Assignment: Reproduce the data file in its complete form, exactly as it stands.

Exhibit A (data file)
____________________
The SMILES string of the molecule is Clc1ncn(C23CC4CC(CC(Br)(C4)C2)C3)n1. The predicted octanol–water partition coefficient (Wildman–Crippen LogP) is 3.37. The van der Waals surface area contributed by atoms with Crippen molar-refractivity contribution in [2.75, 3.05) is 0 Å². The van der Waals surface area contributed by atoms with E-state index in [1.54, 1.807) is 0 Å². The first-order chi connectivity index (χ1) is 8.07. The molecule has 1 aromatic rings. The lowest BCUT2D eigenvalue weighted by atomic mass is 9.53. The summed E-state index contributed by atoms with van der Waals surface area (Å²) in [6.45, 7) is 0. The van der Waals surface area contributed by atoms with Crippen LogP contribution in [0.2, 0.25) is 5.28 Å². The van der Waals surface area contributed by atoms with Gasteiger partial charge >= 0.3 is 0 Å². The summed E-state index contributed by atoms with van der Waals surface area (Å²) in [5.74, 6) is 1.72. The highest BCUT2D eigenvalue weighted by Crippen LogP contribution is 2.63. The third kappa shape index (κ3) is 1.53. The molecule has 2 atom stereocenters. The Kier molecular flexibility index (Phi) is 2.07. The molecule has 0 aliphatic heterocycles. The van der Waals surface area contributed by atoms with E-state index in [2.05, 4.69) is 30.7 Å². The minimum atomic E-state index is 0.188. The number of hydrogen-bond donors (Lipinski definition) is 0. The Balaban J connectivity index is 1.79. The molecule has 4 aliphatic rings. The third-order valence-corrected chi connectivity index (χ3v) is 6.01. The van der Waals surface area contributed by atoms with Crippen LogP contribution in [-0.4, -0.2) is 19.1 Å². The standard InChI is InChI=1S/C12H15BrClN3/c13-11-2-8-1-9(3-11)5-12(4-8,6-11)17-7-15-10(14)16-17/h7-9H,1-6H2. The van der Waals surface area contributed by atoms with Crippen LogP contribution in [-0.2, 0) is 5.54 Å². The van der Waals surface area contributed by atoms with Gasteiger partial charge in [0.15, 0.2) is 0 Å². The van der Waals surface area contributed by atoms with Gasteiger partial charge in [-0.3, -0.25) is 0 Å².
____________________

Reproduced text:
The SMILES string of the molecule is Clc1ncn(C23CC4CC(CC(Br)(C4)C2)C3)n1. The predicted octanol–water partition coefficient (Wildman–Crippen LogP) is 3.37. The van der Waals surface area contributed by atoms with Crippen molar-refractivity contribution in [2.75, 3.05) is 0 Å². The van der Waals surface area contributed by atoms with E-state index in [1.54, 1.807) is 0 Å². The first-order chi connectivity index (χ1) is 8.07. The molecule has 1 aromatic rings. The lowest BCUT2D eigenvalue weighted by atomic mass is 9.53. The summed E-state index contributed by atoms with van der Waals surface area (Å²) in [6.45, 7) is 0. The van der Waals surface area contributed by atoms with Crippen LogP contribution in [0.2, 0.25) is 5.28 Å². The van der Waals surface area contributed by atoms with Gasteiger partial charge >= 0.3 is 0 Å². The summed E-state index contributed by atoms with van der Waals surface area (Å²) in [5.74, 6) is 1.72. The highest BCUT2D eigenvalue weighted by Crippen LogP contribution is 2.63. The third kappa shape index (κ3) is 1.53. The molecule has 2 atom stereocenters. The Kier molecular flexibility index (Phi) is 2.07. The molecule has 0 aliphatic heterocycles. The van der Waals surface area contributed by atoms with E-state index in [2.05, 4.69) is 30.7 Å². The minimum atomic E-state index is 0.188. The number of hydrogen-bond donors (Lipinski definition) is 0. The Balaban J connectivity index is 1.79. The molecule has 4 aliphatic rings. The third-order valence-corrected chi connectivity index (χ3v) is 6.01. The van der Waals surface area contributed by atoms with Crippen LogP contribution in [-0.4, -0.2) is 19.1 Å². The standard InChI is InChI=1S/C12H15BrClN3/c13-11-2-8-1-9(3-11)5-12(4-8,6-11)17-7-15-10(14)16-17/h7-9H,1-6H2. The van der Waals surface area contributed by atoms with Crippen LogP contribution in [-0.2, 0) is 5.54 Å². The van der Waals surface area contributed by atoms with Gasteiger partial charge in [0.15, 0.2) is 0 Å². The van der Waals surface area contributed by atoms with Gasteiger partial charge in [-0.3, -0.25) is 0 Å².